In 2008,a massive cluster of yellowish galaxies appears to have been caught in a spider web of eerily distorted background galaxies, in an image taken by the Advanced Camera for Surveys (ACS) aboard NASA’s Hubble Space Telescope. The gravity of the cluster’s trillion stars functions as a cosmic “zoom lens,” bending and magnifying the light of the galaxies far behind it, a technique known as gravitational lensing.
The faraway galaxies appear as arc-shaped objects around the cluster, named Abell 1689. The increased magnification provided by the lens allows astronomers to study extremely distant galaxies in greater detail.
One galaxy, dubbed A1689-zD1, is so far away that it does not show up in the visible-light image taken with ACS. However, its light is stretched to invisible infrared wavelengths by the universe’s expansion. To observe this remote galaxy, astronomers used both Hubble’s Near Infrared Camera and Multi-Object Spectrometer (NICMOS) and NASA’s Spitzer Space Telescope with its Infrared Array Camera (IRAC).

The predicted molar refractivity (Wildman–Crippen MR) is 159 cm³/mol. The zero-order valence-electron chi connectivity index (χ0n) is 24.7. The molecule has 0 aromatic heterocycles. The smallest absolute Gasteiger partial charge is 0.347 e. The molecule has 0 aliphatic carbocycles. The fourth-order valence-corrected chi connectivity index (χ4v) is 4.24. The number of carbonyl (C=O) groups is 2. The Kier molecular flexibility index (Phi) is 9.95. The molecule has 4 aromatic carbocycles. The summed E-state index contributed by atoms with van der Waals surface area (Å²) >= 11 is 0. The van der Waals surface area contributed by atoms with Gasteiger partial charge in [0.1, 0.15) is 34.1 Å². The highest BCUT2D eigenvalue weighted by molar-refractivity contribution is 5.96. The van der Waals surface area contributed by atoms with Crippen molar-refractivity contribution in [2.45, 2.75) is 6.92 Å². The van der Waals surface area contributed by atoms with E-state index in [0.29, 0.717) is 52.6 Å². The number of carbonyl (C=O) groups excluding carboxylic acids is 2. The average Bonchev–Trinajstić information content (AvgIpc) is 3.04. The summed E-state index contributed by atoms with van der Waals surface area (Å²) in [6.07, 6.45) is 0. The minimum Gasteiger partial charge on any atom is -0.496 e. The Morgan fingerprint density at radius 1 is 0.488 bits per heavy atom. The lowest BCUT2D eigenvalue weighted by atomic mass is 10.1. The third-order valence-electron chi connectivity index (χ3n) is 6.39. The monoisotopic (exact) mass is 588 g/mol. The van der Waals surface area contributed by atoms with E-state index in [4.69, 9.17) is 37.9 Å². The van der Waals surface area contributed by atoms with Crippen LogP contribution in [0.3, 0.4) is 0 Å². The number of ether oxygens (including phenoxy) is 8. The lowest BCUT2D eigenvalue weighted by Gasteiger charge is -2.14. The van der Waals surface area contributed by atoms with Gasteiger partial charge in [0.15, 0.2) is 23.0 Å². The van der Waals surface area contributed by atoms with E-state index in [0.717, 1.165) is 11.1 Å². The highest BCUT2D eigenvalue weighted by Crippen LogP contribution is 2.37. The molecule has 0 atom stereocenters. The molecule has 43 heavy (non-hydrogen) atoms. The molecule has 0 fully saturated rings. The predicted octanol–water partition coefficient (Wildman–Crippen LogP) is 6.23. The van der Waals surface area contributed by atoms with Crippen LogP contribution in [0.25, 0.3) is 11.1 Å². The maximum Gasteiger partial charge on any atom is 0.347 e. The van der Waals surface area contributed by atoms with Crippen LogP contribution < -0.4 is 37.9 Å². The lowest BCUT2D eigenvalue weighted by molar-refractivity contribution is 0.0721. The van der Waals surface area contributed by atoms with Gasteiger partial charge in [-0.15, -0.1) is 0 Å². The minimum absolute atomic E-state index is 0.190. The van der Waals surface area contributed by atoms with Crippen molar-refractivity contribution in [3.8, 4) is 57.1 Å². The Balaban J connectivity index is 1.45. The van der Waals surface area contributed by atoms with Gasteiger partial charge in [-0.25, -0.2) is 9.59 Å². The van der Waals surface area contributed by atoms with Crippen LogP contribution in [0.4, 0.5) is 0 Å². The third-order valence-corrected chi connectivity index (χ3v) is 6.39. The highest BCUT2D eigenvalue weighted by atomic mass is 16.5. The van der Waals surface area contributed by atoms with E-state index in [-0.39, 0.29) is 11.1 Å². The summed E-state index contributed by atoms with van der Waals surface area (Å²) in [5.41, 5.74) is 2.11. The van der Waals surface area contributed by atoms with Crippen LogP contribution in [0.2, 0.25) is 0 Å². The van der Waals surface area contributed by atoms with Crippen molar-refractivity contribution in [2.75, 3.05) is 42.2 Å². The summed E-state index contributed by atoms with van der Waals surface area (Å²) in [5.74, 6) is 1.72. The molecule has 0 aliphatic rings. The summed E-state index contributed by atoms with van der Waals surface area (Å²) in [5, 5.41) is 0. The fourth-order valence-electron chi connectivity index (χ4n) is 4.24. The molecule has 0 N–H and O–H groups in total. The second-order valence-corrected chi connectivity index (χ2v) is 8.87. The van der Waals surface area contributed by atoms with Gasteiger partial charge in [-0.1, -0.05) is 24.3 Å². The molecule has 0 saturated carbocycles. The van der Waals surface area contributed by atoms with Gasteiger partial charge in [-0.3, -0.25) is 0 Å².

The distant galaxy appears as a grayish-white smudge in the close-up view taken with Hubble’s NICMOS, and as a whitish blob in the Spitzer IRAC close-up view. The galaxy is teeming with star birth. Astronomers estimate that the galaxy is 12.8 billion light-years away. Abell 1689 is 2.2 billion light-years away.
A1689-zD1 was born during the middle of the “dark ages” – a period in the early universe when the first stars and galaxies were only beginning to burst to life – which lasted from about 400,000 to roughly one billion years after the Big Bang. Astronomers believe that A1689-zD1 was one of the galaxies that helped end this period of darkness.
Thanks to advanced telescopes such as Hubble and Spitzer, astronomers are able to explore and discover even the most remote galaxies in our universe. This newly identified A1689-zD1 provides an exciting opportunity to uncover more details about our universe’s history and uncover secrets which may have been hidden for eons.